The Bush Files

A sampling of the day's best independent news, views, and resources on US politics, keeping an eye on the Bush Administration. Updated each weekday.

| Fri Nov. 30, 2001 4:00 AM EST

Nov. 30, 2001

Another unacceptable Bush nominee -- Toledo Blade
President Bush's first nominee to head the Consumer Product Safety Commission, Mary Sheila Gall, was shot down in a party-line vote earlier this year after Democrats suggested she would favor businesses in enforcing safety regulations. Now, in what the Toledo Blade calls a spiteful "knee-jerk reaction," Bush has nominated another pro-business candidate, former New Mexico attorney general Hal Stratton. According to the Blade, Stratton is "just as bad as Ms. Gall and probably worse. He inhabits a world in which government has no right to tell business what to do, a world where consumer choices are the best marketplace regulators, a world in which product-liability lawsuits stifle innovation. This would be the same world in which consumer products never are unsafe, only used incorrectly by careless people. In other words, a fantasy world."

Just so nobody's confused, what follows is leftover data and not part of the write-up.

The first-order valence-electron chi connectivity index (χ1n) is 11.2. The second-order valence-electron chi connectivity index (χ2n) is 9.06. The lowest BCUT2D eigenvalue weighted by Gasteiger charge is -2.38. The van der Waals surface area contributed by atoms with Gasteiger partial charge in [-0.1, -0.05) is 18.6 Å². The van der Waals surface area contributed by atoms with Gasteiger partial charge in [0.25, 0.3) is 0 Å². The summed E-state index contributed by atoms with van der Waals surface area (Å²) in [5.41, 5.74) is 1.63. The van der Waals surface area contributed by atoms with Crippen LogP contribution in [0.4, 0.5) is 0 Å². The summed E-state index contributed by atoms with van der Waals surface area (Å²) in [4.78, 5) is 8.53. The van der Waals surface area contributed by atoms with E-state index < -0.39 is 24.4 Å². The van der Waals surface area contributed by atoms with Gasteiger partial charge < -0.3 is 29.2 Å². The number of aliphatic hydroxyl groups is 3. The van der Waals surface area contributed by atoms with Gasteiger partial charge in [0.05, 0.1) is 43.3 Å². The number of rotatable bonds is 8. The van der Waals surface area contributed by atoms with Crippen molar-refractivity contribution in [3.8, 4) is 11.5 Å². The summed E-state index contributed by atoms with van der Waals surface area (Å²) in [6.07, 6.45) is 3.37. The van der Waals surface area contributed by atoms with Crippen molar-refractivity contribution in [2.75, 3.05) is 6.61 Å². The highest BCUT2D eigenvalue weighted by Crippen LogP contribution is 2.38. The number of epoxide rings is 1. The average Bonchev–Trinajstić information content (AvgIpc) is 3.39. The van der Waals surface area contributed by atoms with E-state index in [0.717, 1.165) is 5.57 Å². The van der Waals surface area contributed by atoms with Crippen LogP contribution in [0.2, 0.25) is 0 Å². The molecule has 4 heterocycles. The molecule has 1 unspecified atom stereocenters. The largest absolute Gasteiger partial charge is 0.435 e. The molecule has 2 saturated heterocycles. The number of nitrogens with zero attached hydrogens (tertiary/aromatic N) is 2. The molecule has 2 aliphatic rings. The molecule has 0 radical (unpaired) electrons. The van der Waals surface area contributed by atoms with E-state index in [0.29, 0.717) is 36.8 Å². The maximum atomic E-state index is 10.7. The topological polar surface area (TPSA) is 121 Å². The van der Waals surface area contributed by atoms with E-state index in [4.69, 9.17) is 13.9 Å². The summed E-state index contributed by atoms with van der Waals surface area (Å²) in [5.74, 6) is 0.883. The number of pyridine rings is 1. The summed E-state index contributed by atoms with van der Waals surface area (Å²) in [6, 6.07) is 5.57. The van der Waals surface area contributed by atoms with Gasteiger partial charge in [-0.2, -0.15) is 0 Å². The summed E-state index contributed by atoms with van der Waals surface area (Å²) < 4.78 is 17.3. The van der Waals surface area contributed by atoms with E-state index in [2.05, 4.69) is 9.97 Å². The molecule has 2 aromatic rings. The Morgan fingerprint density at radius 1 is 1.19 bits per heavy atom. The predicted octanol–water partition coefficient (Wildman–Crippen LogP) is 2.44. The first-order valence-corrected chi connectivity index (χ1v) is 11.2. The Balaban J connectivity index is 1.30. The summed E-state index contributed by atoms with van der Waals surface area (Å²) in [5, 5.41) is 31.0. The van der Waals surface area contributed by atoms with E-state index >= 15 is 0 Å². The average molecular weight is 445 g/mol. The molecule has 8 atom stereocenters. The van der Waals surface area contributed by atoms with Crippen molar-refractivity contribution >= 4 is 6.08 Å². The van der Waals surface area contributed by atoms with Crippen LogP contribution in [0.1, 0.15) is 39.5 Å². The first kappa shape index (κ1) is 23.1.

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Administration sued over Carlyle documents -- Judicial Watch
Judicial Watch, a public interest law firm and government watchdog group, has announced it will file a Freedom of Information Act lawsuit against the State and Defense Departments to gain access to more documents concerning the Carlyle Group, an international consulting and investment firm which retains former President George H.W. Bush. The firm reportedly also has ties to the Saudi royal family and to the bin Laden family. Critics have said the shadowy organization has too much influence with the federal government. Judicial Watch has posted some documents it successfully obtained in recent FOIA requests, including a recent letter to Defense Secretary Donald Rumsfeld from former Defense Secretaries Frank Carlucci and William Perry, both now with Carlyle Group. The documents also include Secretary Rumsfeld's April 3 response to Messrs. Carlucci and Perry. The letters appear to concern a restructuring of the Defense Department. The Carlyle Group is listed in the documents as Defense Department contractor.

Nov. 29, 2001

Norton may face contempt charges -- Los Angeles Times